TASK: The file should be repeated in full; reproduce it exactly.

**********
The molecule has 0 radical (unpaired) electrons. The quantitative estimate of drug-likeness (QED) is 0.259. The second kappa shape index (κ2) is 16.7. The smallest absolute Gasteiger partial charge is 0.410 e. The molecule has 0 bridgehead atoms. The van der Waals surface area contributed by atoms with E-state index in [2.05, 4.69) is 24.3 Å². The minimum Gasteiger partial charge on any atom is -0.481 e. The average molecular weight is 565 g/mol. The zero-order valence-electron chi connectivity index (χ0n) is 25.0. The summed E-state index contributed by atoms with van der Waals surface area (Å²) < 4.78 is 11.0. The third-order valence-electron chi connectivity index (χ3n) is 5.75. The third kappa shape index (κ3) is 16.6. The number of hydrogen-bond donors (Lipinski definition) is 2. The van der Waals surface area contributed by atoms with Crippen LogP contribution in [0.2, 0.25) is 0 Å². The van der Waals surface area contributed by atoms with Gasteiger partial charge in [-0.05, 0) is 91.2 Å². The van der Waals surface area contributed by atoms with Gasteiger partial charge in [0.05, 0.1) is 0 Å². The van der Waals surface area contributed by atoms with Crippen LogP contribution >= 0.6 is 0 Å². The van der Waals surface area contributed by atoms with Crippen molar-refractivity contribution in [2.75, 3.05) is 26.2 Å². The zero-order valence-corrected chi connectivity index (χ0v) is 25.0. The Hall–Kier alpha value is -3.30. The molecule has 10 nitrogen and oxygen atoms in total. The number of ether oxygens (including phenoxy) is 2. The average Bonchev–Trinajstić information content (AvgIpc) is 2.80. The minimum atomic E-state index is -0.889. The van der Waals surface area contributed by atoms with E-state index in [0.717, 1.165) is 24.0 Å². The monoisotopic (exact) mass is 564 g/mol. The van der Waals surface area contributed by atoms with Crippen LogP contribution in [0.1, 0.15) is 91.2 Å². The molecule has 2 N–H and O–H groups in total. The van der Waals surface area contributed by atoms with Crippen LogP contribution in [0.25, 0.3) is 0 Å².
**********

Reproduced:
The molecule has 0 radical (unpaired) electrons. The quantitative estimate of drug-likeness (QED) is 0.259. The second kappa shape index (κ2) is 16.7. The smallest absolute Gasteiger partial charge is 0.410 e. The molecule has 0 bridgehead atoms. The van der Waals surface area contributed by atoms with E-state index in [2.05, 4.69) is 24.3 Å². The minimum Gasteiger partial charge on any atom is -0.481 e. The average molecular weight is 565 g/mol. The zero-order valence-electron chi connectivity index (χ0n) is 25.0. The summed E-state index contributed by atoms with van der Waals surface area (Å²) < 4.78 is 11.0. The third-order valence-electron chi connectivity index (χ3n) is 5.75. The third kappa shape index (κ3) is 16.6. The number of hydrogen-bond donors (Lipinski definition) is 2. The van der Waals surface area contributed by atoms with Crippen LogP contribution in [0.2, 0.25) is 0 Å². The van der Waals surface area contributed by atoms with Gasteiger partial charge in [-0.05, 0) is 91.2 Å². The van der Waals surface area contributed by atoms with Gasteiger partial charge in [0.05, 0.1) is 0 Å². The van der Waals surface area contributed by atoms with Crippen LogP contribution >= 0.6 is 0 Å². The van der Waals surface area contributed by atoms with Crippen molar-refractivity contribution in [2.75, 3.05) is 26.2 Å². The zero-order valence-corrected chi connectivity index (χ0v) is 25.0. The Hall–Kier alpha value is -3.30. The molecule has 10 nitrogen and oxygen atoms in total. The number of ether oxygens (including phenoxy) is 2. The average Bonchev–Trinajstić information content (AvgIpc) is 2.80. The minimum atomic E-state index is -0.889. The van der Waals surface area contributed by atoms with E-state index in [0.717, 1.165) is 24.0 Å². The monoisotopic (exact) mass is 564 g/mol. The van der Waals surface area contributed by atoms with Crippen LogP contribution in [0.1, 0.15) is 91.2 Å². The molecule has 2 N–H and O–H groups in total. The van der Waals surface area contributed by atoms with Crippen LogP contribution in [0.25, 0.3) is 0 Å².